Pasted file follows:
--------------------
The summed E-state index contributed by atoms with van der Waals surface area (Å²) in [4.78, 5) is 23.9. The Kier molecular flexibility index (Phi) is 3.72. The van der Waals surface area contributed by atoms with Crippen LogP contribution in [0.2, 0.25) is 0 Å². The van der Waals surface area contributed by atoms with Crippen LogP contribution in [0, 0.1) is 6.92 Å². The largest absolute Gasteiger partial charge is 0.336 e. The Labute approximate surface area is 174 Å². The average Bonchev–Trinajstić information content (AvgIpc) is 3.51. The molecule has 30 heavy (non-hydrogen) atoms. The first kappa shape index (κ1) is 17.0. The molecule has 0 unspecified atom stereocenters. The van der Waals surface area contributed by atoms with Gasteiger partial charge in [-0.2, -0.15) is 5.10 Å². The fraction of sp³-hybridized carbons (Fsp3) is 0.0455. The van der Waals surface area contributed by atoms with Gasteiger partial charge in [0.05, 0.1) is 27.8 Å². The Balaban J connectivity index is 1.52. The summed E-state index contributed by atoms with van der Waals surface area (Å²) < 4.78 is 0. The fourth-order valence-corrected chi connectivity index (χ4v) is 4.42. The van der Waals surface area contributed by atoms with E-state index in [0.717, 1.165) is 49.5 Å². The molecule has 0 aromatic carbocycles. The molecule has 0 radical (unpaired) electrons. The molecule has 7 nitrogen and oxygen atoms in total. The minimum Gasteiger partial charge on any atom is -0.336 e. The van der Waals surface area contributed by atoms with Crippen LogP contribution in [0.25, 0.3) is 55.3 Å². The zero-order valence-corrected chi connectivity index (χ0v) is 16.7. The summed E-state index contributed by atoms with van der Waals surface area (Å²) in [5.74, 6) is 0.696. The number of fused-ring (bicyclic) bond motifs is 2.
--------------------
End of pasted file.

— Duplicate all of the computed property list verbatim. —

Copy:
The summed E-state index contributed by atoms with van der Waals surface area (Å²) in [4.78, 5) is 23.9. The Kier molecular flexibility index (Phi) is 3.72. The van der Waals surface area contributed by atoms with Crippen LogP contribution in [0.2, 0.25) is 0 Å². The van der Waals surface area contributed by atoms with Crippen LogP contribution in [0, 0.1) is 6.92 Å². The largest absolute Gasteiger partial charge is 0.336 e. The Labute approximate surface area is 174 Å². The average Bonchev–Trinajstić information content (AvgIpc) is 3.51. The molecule has 30 heavy (non-hydrogen) atoms. The first kappa shape index (κ1) is 17.0. The molecule has 0 unspecified atom stereocenters. The van der Waals surface area contributed by atoms with Gasteiger partial charge in [-0.2, -0.15) is 5.10 Å². The fraction of sp³-hybridized carbons (Fsp3) is 0.0455. The van der Waals surface area contributed by atoms with Gasteiger partial charge in [0.05, 0.1) is 27.8 Å². The Balaban J connectivity index is 1.52. The summed E-state index contributed by atoms with van der Waals surface area (Å²) < 4.78 is 0. The fourth-order valence-corrected chi connectivity index (χ4v) is 4.42. The van der Waals surface area contributed by atoms with E-state index in [0.717, 1.165) is 49.5 Å². The molecule has 0 aromatic carbocycles. The molecule has 0 radical (unpaired) electrons. The molecule has 7 nitrogen and oxygen atoms in total. The minimum Gasteiger partial charge on any atom is -0.336 e. The van der Waals surface area contributed by atoms with Crippen LogP contribution in [0.25, 0.3) is 55.3 Å². The zero-order valence-corrected chi connectivity index (χ0v) is 16.7. The summed E-state index contributed by atoms with van der Waals surface area (Å²) in [5.74, 6) is 0.696. The number of fused-ring (bicyclic) bond motifs is 2.